Tool to find the period of a fraction or a decimal number with repeating decimals. The period is a set of digits that is repeated at infinity in the decimals of the number (usually a rational number or a periodic fraction).

Repeating Decimals - dCode

Tag(s) : Arithmetics

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The periodic decimal expansion/development of a rational number or a fraction (numerator over denominator) is the sequence of numbers that are repeated at infinity in the decimal writing of the number.

__Example:__ 1/3 = 0.3333333333… The digit `3` is repeated to infinity

__Example:__ 1/27 = 0.037037037037037… The digits `037` are repeated to infinity

All fractions do not have a repeating decimal form, some have a terminating decimal form.

A terminating decimal indicates that no sequence of numbers repeats infinitely in the decimal writing of the number.

__Example:__ 4/25 = 0.16 the development is finished and does not continue

Any number that is written in decimal form with a finite number of digits (after the decimal dot) has is a terminating decimal number.

Multiple notations are possible.

The first uses `…` points of suspension, but does not define the part that repeats. It is practical but not rigorous and therefore not recommended.

__Example:__ $ 37/300 = 0.12333333333\dots $

Notation with a bar above the repeated part.

__Example:__ $ 37/300 = 0.12\overline{3} $

Notation with a bar below the repeated part.

__Example:__ $ 37/300 = 0.12\underline{3} $

Notation between brackets

__Example:__ $ 37/300 = 0.12[3] $

NB: For clarity, it is better to write the fraction in an irreducible form.

Divide the numerator by the denominator. Lay the Euclidean division by hand or use a calculator.

Take $ x $ a number, and $ n $ the size (the number of digits) of the periodic part of the decimal expansion. To get a fractional writing, solve $ x \times 10^n - x $.

__Example:__ $ x = 0.1\overline{6} = 0.1666666\dots $, the repeating portion is $ 6 $, a single digit so $ n=1 $. Calculate $ 10^1 \times x = 1.\overline{6} = 1.6666666\dots $ and solve $ 10x−x = 9x = 1.\overline{6}−0.1\overline{6}=1.5 \iff 9x=1.5 \iff x=1.5/9 = 15/90 = 1/6 $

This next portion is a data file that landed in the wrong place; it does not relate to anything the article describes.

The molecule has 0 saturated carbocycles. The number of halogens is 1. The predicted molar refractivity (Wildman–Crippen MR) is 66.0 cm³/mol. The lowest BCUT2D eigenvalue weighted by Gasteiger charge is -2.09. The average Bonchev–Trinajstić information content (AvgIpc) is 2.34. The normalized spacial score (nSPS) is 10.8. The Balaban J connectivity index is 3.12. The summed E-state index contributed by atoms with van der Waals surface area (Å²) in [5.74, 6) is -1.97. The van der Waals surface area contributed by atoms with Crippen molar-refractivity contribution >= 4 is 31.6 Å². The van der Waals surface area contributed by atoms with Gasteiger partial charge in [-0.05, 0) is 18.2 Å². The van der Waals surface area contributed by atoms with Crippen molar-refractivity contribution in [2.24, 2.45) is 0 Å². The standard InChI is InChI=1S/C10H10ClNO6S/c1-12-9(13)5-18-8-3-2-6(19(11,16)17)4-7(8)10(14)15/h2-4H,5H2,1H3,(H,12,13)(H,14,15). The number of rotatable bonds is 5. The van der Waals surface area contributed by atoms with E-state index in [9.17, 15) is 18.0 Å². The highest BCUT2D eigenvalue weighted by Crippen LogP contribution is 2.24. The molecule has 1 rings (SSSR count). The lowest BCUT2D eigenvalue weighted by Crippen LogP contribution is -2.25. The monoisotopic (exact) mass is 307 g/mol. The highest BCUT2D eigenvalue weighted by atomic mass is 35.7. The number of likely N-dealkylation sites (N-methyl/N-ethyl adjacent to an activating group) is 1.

The inverses of prime numbers provide long and interesting periodic decimal developments.

__Example:__ $ 1/3 = 0.333333\dots $

__Example:__ $ 1/7 = 0.142857142857\dots $

Any rational number (any fraction) has a finite developpement or a periodic decimal expansion with a finite number of digits that repeat themselves ad infinitum.

But there are real numbers that are not rational numbers (which are not fractions) which have decimals without repetition

__Example:__ $ \pi = 3.14159265\dots $ has no known repetition to date.

__Example:__ Champernowne's constant will never have any repetition, it is a universe number.

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Cite as source (bibliography):

*Repeating Decimals* on dCode.fr [online website], retrieved on 2024-11-05,

- Recurring Decimal Detection A/B
- Terminating Decimal Detection
- Fraction Finder
- What are repeating decimals in a fraction? (Definition)
- What are terminating decimals in a fraction? (Definition)
- How to write repeating decimals?
- How to find decimals from a fraction?
- How to find the fraction from decimals?
- What are the most known decimal developments?
- Is there an infinite decimal expansion with a series of digits that never repeats?

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